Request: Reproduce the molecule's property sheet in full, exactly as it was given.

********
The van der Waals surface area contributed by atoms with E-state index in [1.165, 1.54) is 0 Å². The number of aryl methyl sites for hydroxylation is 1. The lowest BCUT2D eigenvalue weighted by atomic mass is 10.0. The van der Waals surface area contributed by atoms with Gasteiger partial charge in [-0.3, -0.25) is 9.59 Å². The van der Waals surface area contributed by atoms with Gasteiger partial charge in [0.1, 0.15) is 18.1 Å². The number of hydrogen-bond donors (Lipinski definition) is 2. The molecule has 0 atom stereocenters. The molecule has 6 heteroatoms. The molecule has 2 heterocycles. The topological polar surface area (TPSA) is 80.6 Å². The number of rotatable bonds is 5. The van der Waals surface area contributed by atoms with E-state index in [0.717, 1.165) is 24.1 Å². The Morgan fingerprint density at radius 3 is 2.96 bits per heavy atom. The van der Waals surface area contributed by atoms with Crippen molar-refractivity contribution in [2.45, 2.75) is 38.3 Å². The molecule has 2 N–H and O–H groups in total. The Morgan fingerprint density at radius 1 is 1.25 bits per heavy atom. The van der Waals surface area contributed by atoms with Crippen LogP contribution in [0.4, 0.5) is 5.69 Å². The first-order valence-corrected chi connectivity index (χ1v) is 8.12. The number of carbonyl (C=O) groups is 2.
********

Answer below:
The van der Waals surface area contributed by atoms with E-state index in [1.165, 1.54) is 0 Å². The number of aryl methyl sites for hydroxylation is 1. The lowest BCUT2D eigenvalue weighted by atomic mass is 10.0. The van der Waals surface area contributed by atoms with Gasteiger partial charge in [-0.3, -0.25) is 9.59 Å². The van der Waals surface area contributed by atoms with Gasteiger partial charge in [0.1, 0.15) is 18.1 Å². The number of hydrogen-bond donors (Lipinski definition) is 2. The molecule has 0 atom stereocenters. The molecule has 6 heteroatoms. The molecule has 2 heterocycles. The topological polar surface area (TPSA) is 80.6 Å². The number of rotatable bonds is 5. The van der Waals surface area contributed by atoms with E-state index in [0.717, 1.165) is 24.1 Å². The Morgan fingerprint density at radius 3 is 2.96 bits per heavy atom. The van der Waals surface area contributed by atoms with Crippen molar-refractivity contribution in [2.45, 2.75) is 38.3 Å². The molecule has 2 N–H and O–H groups in total. The Morgan fingerprint density at radius 1 is 1.25 bits per heavy atom. The van der Waals surface area contributed by atoms with Crippen LogP contribution in [0.4, 0.5) is 5.69 Å². The first-order valence-corrected chi connectivity index (χ1v) is 8.12. The number of carbonyl (C=O) groups is 2.